CALGARY – The Calgary Zoo says a hippopotamus has delivered stillborn twins — an event which came as a surprise to zookeepers who didn’t know the animal was pregnant.
The zoo says in a news release that Sparky, a 26-year-old river hippo, gave birth to the nearly full-term fetuses on Friday afternoon.
It says staff tried in vain to resuscitate them, but a necropsy revealed they both died just prior to delivery.
The zoo says the cause was likely twisted or entangled umbilical cords.
Zoo curator Colleen Baird says staff had noticed Sparky was putting on weight and acting differently, but didn’t think she was pregnant because she has been on birth control for a number of years.
Baird also says her age, as well as the immaturity of the male hippo at the zoo, made the pregnancy unlikely.
“We were becoming suspicious that she was pregnant because of recent weight gain and some behavioural changes, but we thought it wasn’t possible,” Baird said in the news release. “It appears nature had other ideas.”
Baird said twin births are rare in hippos and the likelihood of both surviving would have been very small.
The gestation period for hippos is eight months.
Sparky was born on May 30, 1987 in Toronto and arrived in Calgary on September 22, 1988.
The zoo’s male hippo, Lobi, was born on October 31, 2006 at the Granby Zoo in Quebec.
Both hippos were forced out of their African Savannah exhibit in Calgary by severe flooding that hit southern Alberta in June.
Water levels rose high enough for the herbivores to swim over the top of their enclosure and roam freely about the African Savannah building.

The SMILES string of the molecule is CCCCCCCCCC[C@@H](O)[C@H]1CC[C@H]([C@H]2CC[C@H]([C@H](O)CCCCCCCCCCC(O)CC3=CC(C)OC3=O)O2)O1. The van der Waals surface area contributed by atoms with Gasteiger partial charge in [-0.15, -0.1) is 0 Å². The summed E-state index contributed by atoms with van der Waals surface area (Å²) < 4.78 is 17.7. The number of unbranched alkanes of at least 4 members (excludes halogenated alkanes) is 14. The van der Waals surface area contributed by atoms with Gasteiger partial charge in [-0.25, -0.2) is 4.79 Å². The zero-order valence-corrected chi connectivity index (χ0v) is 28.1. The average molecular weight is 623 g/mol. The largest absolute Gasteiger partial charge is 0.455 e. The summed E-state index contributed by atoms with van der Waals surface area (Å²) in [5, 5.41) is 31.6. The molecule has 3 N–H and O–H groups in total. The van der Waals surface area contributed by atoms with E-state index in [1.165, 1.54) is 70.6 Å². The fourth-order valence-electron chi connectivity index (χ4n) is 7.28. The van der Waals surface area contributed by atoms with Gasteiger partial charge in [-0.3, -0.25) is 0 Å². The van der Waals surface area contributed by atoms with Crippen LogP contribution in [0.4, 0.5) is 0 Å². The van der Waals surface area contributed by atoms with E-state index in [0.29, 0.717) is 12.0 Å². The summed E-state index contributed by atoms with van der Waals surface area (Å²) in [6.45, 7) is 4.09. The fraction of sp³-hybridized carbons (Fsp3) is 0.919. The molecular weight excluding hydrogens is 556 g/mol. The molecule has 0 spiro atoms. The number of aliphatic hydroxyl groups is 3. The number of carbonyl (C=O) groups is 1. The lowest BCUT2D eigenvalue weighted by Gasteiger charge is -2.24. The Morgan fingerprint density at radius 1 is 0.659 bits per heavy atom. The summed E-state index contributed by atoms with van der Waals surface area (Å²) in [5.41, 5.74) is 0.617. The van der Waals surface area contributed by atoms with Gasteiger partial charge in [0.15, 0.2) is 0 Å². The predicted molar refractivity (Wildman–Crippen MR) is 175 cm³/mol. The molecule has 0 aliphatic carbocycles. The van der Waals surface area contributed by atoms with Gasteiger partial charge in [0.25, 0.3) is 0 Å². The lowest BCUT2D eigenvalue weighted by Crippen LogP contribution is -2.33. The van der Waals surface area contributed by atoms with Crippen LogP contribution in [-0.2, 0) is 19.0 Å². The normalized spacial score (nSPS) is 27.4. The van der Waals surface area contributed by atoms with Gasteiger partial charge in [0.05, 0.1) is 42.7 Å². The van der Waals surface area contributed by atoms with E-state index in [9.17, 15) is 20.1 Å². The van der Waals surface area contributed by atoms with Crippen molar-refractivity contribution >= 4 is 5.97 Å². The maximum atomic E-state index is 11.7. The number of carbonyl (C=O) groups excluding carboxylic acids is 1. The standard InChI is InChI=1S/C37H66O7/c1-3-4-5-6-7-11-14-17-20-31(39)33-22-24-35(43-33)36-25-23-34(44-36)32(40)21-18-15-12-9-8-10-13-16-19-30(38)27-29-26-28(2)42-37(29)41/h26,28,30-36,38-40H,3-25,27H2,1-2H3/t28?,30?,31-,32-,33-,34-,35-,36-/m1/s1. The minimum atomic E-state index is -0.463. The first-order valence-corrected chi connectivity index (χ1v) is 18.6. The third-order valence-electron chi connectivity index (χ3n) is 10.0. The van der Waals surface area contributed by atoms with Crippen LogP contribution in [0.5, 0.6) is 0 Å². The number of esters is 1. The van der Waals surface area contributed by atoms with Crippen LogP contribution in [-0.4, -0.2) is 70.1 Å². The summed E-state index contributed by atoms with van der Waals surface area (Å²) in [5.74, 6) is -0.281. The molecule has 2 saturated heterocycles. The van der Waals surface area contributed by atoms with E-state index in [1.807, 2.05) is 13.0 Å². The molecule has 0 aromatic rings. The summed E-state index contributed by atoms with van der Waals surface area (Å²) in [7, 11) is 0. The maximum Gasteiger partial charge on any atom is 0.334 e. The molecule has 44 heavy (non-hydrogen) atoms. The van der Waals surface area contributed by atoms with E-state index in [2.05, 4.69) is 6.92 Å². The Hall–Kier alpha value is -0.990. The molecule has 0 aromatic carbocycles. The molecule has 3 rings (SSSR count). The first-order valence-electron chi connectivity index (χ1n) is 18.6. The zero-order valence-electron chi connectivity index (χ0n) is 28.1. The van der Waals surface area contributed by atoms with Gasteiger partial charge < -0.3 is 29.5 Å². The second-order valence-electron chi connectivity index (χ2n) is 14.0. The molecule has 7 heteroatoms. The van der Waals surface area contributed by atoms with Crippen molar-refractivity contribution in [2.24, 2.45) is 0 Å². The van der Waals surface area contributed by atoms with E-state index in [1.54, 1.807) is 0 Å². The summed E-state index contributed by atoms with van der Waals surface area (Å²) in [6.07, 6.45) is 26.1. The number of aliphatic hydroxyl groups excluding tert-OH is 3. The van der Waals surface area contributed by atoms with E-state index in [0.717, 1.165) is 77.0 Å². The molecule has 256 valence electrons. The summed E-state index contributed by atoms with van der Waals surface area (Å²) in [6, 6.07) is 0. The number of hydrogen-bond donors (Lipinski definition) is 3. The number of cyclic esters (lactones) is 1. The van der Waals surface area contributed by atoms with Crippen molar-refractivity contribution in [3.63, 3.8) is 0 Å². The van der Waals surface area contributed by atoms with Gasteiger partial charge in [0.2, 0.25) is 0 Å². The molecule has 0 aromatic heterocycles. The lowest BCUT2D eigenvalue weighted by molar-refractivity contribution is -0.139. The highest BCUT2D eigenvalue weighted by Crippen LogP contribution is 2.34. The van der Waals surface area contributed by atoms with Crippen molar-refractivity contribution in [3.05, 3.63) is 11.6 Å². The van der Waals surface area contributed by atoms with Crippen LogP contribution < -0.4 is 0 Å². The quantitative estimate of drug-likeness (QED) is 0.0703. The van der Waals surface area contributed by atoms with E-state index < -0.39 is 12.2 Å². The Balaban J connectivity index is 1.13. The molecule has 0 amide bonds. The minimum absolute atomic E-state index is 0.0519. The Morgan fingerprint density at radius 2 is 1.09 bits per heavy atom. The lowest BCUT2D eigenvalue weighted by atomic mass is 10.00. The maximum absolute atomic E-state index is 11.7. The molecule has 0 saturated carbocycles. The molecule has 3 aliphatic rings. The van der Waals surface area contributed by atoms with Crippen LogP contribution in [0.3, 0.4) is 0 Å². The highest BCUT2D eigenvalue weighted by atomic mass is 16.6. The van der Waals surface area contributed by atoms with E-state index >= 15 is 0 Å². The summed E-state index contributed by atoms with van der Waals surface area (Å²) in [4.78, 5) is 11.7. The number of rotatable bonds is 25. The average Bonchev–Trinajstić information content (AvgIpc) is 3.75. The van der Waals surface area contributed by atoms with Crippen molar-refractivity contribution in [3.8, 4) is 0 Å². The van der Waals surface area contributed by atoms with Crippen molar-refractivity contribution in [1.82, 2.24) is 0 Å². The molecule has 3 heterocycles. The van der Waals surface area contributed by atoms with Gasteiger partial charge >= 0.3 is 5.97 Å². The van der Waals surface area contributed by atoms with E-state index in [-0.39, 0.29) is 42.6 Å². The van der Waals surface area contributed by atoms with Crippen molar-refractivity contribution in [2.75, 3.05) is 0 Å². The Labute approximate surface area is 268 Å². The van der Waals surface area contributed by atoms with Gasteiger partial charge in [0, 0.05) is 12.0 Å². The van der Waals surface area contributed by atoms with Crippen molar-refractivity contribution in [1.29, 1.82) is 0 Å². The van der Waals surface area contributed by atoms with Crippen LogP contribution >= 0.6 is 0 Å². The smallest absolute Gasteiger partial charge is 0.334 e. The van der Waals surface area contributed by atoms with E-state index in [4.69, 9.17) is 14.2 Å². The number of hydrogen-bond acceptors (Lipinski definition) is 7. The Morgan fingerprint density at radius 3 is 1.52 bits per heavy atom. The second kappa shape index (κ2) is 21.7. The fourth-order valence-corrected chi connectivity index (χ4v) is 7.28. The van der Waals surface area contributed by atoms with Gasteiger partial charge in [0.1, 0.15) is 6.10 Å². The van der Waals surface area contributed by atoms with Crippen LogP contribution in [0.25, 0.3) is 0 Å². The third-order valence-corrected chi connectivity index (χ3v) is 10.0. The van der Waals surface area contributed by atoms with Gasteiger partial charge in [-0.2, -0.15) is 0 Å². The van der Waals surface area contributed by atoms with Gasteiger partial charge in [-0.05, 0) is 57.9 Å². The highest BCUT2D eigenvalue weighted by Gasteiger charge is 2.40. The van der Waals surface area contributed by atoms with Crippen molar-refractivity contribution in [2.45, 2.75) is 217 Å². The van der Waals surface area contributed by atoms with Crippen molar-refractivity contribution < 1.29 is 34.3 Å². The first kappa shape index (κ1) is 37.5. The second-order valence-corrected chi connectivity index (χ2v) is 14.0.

Zookeepers feared they could swim out of the building onto zoo grounds and escape, but staff put up barriers to contain them.
Baird said Sparky would have been pregnant before the flood. She and Lobi were observed mating in mid-May, Baird said.
The zoo says this was the fourth pregnancy for Sparky although her previous calves were sired by former zoo resident hippo, Foggy.
Her first calf in 1991 was also stillborn.
Sparky had been on her most recent form of contraception since early 2013. Baird explained that the hippo is part of a species survival program where each animal’s genetic information is stored in a database. Sparky’s genes, Baird said, are represented enough in captivity that offspring from her aren’t needed.
Baird said the flood was stressful for Sparky and zoo staff interpreted some of her behaviour changes as being a result of that stress. Despite the unusual circumstances in the early stages of her pregnancy, Baird said staff didn’t believe it contributed to the calves’ deaths, noting that Sparky carried them almost to full term.
Baird said that while the likelihood of both twins surviving would have been small, the zoo would have liked the chance to help Sparky try to raise them.
Right now, Baird said Sparky is tired and sticking close to the spot where she gave birth. Staff are waiting a while before putting her and Lobi back together.
“This is very, very sad for our team. Our priority now is making sure that Sparky is all right,” she said.